Ryan Anderson’s piece conveniently links to yet another piece, “7 Reasons Why the Current Marriage Debate Is Nothing Like the Debate on Interracial Marriage,” which he wrote in August 2014. So, I’m interrupting the discussion of the elites for a moment to recount the list:
1.      Support for marriage as the union of man and woman has been a near human universal.
2.      Bans on interracial marriage and Jim Crow laws, by contrast, were historical anomalies.
3.      Great thinkers—including champions of human rights—knew that gender matters for marriage, and none thought that race does.
4.      Even cultures that embraced same-sex relationships did not treat them as marriages. [I think he may be referring to the Roman and Greek empires during their decaying years, when homoeroticism was acceptable, but calling it marriage would have been laughable.]
5.      Marriage must be color-blind, but it cannot be gender-blind.… Men and women regardless of their race can unite in marriage, and children regardless of their race deserve moms and dads. To acknowledge such facts requires an understanding of what marriage is.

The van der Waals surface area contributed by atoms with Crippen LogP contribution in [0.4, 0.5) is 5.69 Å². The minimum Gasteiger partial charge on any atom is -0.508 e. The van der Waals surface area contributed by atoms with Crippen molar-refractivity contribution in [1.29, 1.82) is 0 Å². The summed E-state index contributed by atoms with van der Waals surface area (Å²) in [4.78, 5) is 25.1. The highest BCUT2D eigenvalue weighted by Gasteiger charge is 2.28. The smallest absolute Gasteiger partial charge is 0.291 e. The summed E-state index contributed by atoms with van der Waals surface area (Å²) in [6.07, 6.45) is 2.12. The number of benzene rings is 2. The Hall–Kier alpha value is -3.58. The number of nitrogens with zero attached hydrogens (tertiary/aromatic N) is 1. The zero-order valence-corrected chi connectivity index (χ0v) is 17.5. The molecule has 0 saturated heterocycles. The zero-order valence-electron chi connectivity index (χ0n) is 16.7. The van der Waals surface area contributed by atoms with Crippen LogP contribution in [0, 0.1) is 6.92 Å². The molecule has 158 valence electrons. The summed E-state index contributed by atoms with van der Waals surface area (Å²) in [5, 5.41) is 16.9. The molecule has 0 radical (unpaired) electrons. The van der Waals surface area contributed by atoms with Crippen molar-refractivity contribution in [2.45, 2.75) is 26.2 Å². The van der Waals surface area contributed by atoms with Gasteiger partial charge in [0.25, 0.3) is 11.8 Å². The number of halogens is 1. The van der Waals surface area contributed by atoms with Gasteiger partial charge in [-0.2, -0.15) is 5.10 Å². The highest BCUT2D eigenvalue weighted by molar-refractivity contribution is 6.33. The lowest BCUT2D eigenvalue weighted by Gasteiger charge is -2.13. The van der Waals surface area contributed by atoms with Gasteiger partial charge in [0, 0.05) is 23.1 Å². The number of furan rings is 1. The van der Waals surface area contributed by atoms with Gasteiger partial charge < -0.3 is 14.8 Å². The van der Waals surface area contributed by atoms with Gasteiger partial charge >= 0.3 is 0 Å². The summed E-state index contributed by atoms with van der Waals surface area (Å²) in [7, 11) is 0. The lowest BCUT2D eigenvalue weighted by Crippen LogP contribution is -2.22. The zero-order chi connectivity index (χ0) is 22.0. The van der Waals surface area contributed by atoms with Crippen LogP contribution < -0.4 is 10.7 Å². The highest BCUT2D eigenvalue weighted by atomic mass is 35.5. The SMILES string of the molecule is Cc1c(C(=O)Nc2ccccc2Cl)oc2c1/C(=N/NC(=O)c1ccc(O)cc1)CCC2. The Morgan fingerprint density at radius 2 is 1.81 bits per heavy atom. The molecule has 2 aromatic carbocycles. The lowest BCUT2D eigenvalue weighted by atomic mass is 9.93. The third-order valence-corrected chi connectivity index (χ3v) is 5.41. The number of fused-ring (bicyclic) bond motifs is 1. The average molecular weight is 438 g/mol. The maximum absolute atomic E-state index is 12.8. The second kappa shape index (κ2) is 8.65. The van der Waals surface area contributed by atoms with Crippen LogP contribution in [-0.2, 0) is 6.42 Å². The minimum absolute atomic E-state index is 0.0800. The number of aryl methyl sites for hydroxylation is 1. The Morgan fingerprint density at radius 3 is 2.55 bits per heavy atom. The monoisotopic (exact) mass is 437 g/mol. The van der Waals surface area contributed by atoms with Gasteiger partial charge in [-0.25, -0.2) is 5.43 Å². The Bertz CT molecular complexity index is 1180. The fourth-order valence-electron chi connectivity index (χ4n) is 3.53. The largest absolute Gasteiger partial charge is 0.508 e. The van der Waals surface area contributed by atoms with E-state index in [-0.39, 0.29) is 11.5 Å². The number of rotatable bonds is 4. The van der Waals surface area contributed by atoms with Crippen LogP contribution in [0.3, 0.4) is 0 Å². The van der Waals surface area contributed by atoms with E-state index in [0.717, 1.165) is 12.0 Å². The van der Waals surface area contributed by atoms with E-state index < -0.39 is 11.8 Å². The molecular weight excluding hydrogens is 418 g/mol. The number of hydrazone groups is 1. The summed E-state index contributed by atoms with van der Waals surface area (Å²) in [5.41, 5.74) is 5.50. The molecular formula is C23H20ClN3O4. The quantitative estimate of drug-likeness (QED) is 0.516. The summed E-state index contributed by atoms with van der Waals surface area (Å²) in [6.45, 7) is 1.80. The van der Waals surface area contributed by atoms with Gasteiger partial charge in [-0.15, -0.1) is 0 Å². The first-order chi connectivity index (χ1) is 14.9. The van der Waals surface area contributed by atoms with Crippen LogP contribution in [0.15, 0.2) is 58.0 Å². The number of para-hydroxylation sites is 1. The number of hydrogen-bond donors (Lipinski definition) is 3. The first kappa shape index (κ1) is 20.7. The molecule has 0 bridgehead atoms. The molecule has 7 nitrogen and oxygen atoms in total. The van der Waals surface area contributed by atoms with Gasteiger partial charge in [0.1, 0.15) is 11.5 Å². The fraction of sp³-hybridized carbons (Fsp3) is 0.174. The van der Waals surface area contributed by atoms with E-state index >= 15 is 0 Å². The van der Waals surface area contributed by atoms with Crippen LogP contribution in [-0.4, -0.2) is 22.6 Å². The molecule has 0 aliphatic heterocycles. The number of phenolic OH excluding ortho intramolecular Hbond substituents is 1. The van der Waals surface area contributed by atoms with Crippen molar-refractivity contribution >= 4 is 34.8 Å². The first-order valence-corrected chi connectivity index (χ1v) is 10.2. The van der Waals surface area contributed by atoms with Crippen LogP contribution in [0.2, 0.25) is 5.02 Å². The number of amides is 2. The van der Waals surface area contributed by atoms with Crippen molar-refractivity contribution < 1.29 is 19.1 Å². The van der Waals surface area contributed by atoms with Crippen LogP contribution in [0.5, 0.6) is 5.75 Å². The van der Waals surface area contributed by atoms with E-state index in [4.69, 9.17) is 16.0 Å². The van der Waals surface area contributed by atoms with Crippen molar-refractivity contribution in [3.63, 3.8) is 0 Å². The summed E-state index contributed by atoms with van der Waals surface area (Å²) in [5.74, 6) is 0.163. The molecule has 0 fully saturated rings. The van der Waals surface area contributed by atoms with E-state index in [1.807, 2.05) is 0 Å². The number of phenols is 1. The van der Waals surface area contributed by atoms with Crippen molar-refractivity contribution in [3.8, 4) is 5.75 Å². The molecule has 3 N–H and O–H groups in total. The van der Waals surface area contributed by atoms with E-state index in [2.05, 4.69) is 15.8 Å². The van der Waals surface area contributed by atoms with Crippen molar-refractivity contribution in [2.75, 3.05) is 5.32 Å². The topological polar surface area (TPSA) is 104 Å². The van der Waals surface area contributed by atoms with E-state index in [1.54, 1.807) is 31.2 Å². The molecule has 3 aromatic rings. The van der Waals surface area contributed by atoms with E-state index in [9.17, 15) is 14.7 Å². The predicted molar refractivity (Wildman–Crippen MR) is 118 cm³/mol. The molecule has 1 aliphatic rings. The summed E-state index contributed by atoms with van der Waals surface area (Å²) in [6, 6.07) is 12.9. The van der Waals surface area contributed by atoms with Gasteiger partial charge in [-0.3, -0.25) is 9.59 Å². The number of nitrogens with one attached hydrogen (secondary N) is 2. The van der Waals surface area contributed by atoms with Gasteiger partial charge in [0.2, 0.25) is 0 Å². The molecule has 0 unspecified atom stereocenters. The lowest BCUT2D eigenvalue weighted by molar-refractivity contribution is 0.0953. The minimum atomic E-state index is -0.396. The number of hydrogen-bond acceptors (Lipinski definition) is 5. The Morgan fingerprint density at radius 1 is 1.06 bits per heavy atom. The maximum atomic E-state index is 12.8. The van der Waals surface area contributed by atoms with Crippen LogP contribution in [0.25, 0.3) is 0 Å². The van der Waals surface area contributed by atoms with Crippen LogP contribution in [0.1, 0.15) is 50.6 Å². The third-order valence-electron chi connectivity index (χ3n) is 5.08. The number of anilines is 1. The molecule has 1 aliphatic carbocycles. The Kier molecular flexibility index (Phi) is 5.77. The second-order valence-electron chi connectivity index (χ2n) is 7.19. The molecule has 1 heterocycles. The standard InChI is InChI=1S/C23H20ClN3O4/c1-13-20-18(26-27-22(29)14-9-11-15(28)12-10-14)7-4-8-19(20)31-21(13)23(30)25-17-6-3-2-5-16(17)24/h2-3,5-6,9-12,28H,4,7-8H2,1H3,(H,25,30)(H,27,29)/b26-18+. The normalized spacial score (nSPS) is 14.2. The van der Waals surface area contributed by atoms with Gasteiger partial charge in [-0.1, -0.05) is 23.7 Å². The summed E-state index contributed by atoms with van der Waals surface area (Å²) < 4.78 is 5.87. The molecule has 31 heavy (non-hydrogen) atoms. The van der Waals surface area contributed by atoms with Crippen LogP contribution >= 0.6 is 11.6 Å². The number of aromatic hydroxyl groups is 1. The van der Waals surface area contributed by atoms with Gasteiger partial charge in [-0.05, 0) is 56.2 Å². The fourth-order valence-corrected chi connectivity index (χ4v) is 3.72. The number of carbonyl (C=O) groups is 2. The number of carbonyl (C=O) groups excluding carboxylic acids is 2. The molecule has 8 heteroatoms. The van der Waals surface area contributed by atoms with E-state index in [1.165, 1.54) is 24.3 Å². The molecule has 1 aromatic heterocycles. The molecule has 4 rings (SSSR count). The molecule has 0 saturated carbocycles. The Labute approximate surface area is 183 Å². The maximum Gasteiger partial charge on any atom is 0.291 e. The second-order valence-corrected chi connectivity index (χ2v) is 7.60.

6.      Jim Crow laws were meant to divide the races, but marriage law unites men to women and children to their parents. Marriage has everything to do with uniting the two halves of humanity—men and women, as husbands and wives and as fathers and mothers—so that any children born of their union will know and be loved by the man and woman who gave them life.
7.      The Supreme Court was correct in striking down bans on interracial marriage but it should not redefine marriage…. [Earlier in the summer of 2014, in regard to the Loving v. Virginia case] Judge Paul Niemeyer of the 4th Circuit Court explained that “Loving simply held that race, which is completely unrelated to the institution of marriage, could not be the basis of marital restrictions.” But this does not require redefining marriage.
Anderson didn’t include, but there are amicus briefs making the point,[i] that, while race is innate and immutable, sexual orientation is not. The homosexual lobby claims that sexual orientation is the way they’re born and unchangeable—which is why they ignore (or attack) significant and growing evidence that there is no significant genetic component, and many, even thousands, have left the lifestyle, and some have entered into heterosexual marriage and find it satisfying. Sexual orientation simply isn’t like race.